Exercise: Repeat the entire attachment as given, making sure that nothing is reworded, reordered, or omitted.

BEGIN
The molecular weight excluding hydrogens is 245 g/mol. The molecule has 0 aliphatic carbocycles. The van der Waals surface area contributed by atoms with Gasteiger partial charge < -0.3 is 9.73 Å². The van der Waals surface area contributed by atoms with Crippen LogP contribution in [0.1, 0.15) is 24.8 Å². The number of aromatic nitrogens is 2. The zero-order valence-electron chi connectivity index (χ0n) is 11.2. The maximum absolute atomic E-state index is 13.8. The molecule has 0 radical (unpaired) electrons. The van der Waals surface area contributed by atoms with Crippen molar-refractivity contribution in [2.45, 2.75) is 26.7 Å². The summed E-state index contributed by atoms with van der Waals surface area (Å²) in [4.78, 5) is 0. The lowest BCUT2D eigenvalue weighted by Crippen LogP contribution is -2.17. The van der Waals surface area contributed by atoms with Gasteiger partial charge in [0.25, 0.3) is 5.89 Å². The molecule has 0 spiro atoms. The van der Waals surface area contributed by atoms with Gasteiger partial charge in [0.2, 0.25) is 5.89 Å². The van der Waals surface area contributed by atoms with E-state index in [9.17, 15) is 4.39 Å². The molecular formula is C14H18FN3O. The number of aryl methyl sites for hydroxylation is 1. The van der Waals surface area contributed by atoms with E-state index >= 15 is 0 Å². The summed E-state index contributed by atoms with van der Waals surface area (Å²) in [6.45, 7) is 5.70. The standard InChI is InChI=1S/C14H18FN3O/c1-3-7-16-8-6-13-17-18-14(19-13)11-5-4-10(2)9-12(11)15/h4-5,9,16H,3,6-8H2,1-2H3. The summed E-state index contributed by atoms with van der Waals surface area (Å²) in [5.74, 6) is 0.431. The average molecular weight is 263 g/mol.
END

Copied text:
The molecular weight excluding hydrogens is 245 g/mol. The molecule has 0 aliphatic carbocycles. The van der Waals surface area contributed by atoms with Gasteiger partial charge < -0.3 is 9.73 Å². The van der Waals surface area contributed by atoms with Crippen LogP contribution in [0.1, 0.15) is 24.8 Å². The number of aromatic nitrogens is 2. The zero-order valence-electron chi connectivity index (χ0n) is 11.2. The maximum absolute atomic E-state index is 13.8. The molecule has 0 radical (unpaired) electrons. The van der Waals surface area contributed by atoms with Crippen molar-refractivity contribution in [2.45, 2.75) is 26.7 Å². The summed E-state index contributed by atoms with van der Waals surface area (Å²) in [4.78, 5) is 0. The lowest BCUT2D eigenvalue weighted by Crippen LogP contribution is -2.17. The van der Waals surface area contributed by atoms with Gasteiger partial charge in [0.25, 0.3) is 5.89 Å². The molecule has 0 spiro atoms. The van der Waals surface area contributed by atoms with Gasteiger partial charge in [0.2, 0.25) is 5.89 Å². The van der Waals surface area contributed by atoms with E-state index in [9.17, 15) is 4.39 Å². The molecular formula is C14H18FN3O. The number of aryl methyl sites for hydroxylation is 1. The van der Waals surface area contributed by atoms with E-state index >= 15 is 0 Å². The summed E-state index contributed by atoms with van der Waals surface area (Å²) in [6.45, 7) is 5.70. The standard InChI is InChI=1S/C14H18FN3O/c1-3-7-16-8-6-13-17-18-14(19-13)11-5-4-10(2)9-12(11)15/h4-5,9,16H,3,6-8H2,1-2H3. The summed E-state index contributed by atoms with van der Waals surface area (Å²) in [5.74, 6) is 0.431. The average molecular weight is 263 g/mol.